Wednesday, June 19, 2013

Transfer student finds more fun and academic opportunity at Randolph

A year ago, Elizabeth van Noppen ’14 had to make a difficult choice. She knew she should leave the campus that she had called home for her first two years of college.

At her first college, she did not experience the academic challenge that would help her grow. She also wanted greater diversity among her classmates and more social activities. “I wanted a place where everyone wanted to stay and have fun on the weekends,” van Noppen said. “I wanted a place that had a dynamic atmosphere and character.”

Transfer Week

Randolph College is celebrating Transfer Week June 24 – 28. Learn more and schedule a tour of campus at
That spring, she watched her older sister Marian van Noppen ’12 graduate from Randolph College. Inspired by her sister’s pride and positive experiences here, she decided to tour Randolph for herself. “During the tours and the interviews I had, there was a clear difference,” she said. “I felt like I was connecting with this school. There was diversity, there was challenge, and there was more opportunity in my field.”

A psychology major, van Noppen spent part of that first campus tour talking to Beth Schwartz, the Catherine E. & William E. Thoresen Chair in Social Sciences and assistant dean of the College. Schwartz told her about a Summer Research Program project she was working on to study how honor codes affect academic honesty and cheating. Hearing that Randolph students have opportunities to work on summer projects alongside experienced professors helped van Noppen decide to transfer to Randolph.

Transfer student Elizabeth van Noppen ’14, left, has enjoyed singing in Randolph’s female a cappella
group Songshine, fun traditions, and academic opportunities like the Summer Research Program.
Today, van Noppen is continuing that same research project on academic honesty in the 2013 Summer Research Program. Over the past few years, Schwartz and Megan Hageman ’13 conducted surveys to test how people viewed various dishonest academic behaviors. They found that students at colleges with traditional honor codes—featuring self-scheduled exams, a student-run judicial system for honor violations, and the expectation that students report violations—are more aware of standards of academic integrity than students at schools without honor codes or with a non-traditional honor code.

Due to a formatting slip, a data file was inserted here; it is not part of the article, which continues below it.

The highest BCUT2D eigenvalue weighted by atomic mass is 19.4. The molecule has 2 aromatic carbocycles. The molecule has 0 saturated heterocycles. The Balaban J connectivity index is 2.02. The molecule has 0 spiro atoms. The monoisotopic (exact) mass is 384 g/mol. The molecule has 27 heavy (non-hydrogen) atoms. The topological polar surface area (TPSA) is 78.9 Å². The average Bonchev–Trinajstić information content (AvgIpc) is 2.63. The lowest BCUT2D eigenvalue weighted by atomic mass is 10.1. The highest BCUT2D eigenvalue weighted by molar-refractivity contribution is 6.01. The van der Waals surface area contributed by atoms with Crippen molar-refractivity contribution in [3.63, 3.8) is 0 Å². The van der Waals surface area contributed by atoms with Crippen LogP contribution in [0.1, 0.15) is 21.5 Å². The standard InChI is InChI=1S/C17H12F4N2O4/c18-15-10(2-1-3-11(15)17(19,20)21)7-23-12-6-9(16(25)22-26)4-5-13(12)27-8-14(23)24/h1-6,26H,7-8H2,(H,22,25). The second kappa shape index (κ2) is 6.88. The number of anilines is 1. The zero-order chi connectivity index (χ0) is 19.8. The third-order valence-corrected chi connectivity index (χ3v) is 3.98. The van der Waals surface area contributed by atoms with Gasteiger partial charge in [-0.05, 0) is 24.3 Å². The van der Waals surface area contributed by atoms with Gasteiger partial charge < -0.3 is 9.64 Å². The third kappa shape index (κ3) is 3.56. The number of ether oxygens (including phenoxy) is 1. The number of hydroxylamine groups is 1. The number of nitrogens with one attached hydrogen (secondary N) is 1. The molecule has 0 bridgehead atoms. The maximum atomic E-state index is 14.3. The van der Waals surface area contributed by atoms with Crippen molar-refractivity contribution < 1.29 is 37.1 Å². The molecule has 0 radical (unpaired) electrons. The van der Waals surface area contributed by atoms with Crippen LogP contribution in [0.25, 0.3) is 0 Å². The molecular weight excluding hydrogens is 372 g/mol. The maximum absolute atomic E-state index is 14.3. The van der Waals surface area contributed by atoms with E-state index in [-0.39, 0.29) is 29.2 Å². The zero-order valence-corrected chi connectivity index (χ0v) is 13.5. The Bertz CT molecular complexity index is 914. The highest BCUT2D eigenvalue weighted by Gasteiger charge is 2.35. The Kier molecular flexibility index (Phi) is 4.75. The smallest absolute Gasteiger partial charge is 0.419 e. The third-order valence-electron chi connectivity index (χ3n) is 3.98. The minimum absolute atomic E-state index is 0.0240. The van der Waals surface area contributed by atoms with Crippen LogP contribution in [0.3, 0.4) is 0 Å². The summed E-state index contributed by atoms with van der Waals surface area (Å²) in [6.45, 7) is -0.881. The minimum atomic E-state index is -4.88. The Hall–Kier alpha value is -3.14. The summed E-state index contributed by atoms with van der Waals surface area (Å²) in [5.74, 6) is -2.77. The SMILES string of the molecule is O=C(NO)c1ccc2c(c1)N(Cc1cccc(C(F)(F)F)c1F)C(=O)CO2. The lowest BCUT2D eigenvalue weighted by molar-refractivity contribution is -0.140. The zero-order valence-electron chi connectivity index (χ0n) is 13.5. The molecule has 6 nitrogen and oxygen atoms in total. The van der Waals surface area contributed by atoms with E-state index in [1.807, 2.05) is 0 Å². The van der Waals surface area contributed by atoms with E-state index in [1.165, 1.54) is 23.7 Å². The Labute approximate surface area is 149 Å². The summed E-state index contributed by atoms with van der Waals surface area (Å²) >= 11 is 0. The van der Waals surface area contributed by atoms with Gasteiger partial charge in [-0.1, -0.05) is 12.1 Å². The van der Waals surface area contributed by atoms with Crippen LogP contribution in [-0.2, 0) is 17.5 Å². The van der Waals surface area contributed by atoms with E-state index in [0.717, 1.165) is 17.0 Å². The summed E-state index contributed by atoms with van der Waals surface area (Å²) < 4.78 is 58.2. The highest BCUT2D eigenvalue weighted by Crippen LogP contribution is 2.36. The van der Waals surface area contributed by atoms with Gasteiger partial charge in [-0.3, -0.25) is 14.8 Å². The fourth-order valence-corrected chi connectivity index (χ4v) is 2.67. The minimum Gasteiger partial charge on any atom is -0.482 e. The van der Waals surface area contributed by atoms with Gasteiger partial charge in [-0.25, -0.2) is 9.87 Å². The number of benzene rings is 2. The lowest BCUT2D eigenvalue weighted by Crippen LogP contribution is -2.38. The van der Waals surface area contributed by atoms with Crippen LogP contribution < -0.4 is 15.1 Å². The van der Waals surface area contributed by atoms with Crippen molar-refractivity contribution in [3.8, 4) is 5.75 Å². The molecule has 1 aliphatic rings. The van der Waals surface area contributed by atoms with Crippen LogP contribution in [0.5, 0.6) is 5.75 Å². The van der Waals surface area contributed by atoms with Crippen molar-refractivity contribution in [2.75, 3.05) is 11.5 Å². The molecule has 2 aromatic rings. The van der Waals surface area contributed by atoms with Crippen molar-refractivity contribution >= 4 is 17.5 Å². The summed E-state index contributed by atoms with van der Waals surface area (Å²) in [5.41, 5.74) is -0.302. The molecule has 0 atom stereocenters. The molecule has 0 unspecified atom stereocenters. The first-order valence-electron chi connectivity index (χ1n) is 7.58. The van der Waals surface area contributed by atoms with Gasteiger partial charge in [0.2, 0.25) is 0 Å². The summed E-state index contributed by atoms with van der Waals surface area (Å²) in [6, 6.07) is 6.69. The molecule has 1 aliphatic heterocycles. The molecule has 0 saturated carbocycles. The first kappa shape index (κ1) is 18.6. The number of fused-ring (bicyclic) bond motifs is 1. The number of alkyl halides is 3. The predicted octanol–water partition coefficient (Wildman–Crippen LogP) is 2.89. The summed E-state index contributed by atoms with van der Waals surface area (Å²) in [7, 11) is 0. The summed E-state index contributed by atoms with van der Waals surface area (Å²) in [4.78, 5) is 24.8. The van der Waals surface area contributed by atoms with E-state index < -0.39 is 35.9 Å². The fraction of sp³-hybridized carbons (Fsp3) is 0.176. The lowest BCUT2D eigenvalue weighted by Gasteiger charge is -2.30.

Van Noppen became interested as she saw the way Randolph’s honor system, including self-scheduled exams and many take-home tests, fostered integrity. “I noticed that the culture is really different. With less supervision, with more trust in your students, it makes students act more honestly, because there is that responsibility on them,” she said. “It’s helpful to see what mechanisms help reduce dishonesty in the classroom. I had always thought, to reduce cheating, you should add more consequences or try to manipulate the environment. Coming here and looking at the research, I've realized that's not the case.”

Van Noppen has continued analyzing data, focusing on the way gender affects academic honesty. She also helped finish a paper on the research which they submitted to the Journal of Ethics and Behavior.

In addition to Summer Research, van Noppen has enjoyed singing with Songshine, Randolph’s female a cappella group, and participating in events like Ring Week, when juniors and first-year students exchange gifts and juniors receive their class rings.

She encourages other college students who are looking for a change to tour Randolph and see whether it offers what they are looking for. “If you come here, you will have really special relationships with faculty and your peers,” she said. “You’ll be challenged academically, and you will have fun sporting events to attend. You’ll do quirky traditions. You’ll graduate knowing people you never thought you'd meet, and having friends you never thought you'd be friends with.”